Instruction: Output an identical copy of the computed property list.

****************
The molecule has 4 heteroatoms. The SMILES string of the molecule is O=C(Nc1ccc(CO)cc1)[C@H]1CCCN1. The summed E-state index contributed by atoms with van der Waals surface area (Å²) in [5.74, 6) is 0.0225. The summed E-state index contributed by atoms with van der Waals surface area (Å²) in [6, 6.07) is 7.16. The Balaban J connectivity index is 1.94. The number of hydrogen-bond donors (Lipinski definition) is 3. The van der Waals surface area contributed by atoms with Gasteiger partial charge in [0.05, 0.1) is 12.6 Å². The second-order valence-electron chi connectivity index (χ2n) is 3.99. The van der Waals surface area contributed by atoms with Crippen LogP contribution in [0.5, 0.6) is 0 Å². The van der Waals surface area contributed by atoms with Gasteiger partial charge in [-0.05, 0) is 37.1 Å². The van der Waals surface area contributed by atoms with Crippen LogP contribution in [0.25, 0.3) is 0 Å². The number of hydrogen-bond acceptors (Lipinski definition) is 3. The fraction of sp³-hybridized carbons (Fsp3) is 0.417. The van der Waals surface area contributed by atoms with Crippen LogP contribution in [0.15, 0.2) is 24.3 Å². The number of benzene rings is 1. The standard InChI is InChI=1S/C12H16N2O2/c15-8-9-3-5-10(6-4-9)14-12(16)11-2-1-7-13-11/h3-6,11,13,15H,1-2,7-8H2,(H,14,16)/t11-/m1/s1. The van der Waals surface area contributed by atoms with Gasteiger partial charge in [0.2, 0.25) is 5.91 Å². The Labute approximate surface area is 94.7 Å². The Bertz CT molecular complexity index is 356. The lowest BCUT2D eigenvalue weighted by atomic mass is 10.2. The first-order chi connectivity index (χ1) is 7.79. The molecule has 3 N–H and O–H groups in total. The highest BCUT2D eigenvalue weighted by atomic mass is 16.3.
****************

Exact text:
The molecule has 4 heteroatoms. The SMILES string of the molecule is O=C(Nc1ccc(CO)cc1)[C@H]1CCCN1. The summed E-state index contributed by atoms with van der Waals surface area (Å²) in [5.74, 6) is 0.0225. The summed E-state index contributed by atoms with van der Waals surface area (Å²) in [6, 6.07) is 7.16. The Balaban J connectivity index is 1.94. The number of hydrogen-bond donors (Lipinski definition) is 3. The van der Waals surface area contributed by atoms with Gasteiger partial charge in [0.05, 0.1) is 12.6 Å². The second-order valence-electron chi connectivity index (χ2n) is 3.99. The van der Waals surface area contributed by atoms with Crippen LogP contribution in [0.5, 0.6) is 0 Å². The van der Waals surface area contributed by atoms with Gasteiger partial charge in [-0.05, 0) is 37.1 Å². The van der Waals surface area contributed by atoms with Crippen LogP contribution in [0.25, 0.3) is 0 Å². The number of hydrogen-bond acceptors (Lipinski definition) is 3. The fraction of sp³-hybridized carbons (Fsp3) is 0.417. The van der Waals surface area contributed by atoms with Crippen LogP contribution in [0.15, 0.2) is 24.3 Å². The number of benzene rings is 1. The standard InChI is InChI=1S/C12H16N2O2/c15-8-9-3-5-10(6-4-9)14-12(16)11-2-1-7-13-11/h3-6,11,13,15H,1-2,7-8H2,(H,14,16)/t11-/m1/s1. The van der Waals surface area contributed by atoms with Gasteiger partial charge in [0.2, 0.25) is 5.91 Å². The Labute approximate surface area is 94.7 Å². The Bertz CT molecular complexity index is 356. The lowest BCUT2D eigenvalue weighted by atomic mass is 10.2. The first-order chi connectivity index (χ1) is 7.79. The molecule has 3 N–H and O–H groups in total. The highest BCUT2D eigenvalue weighted by atomic mass is 16.3.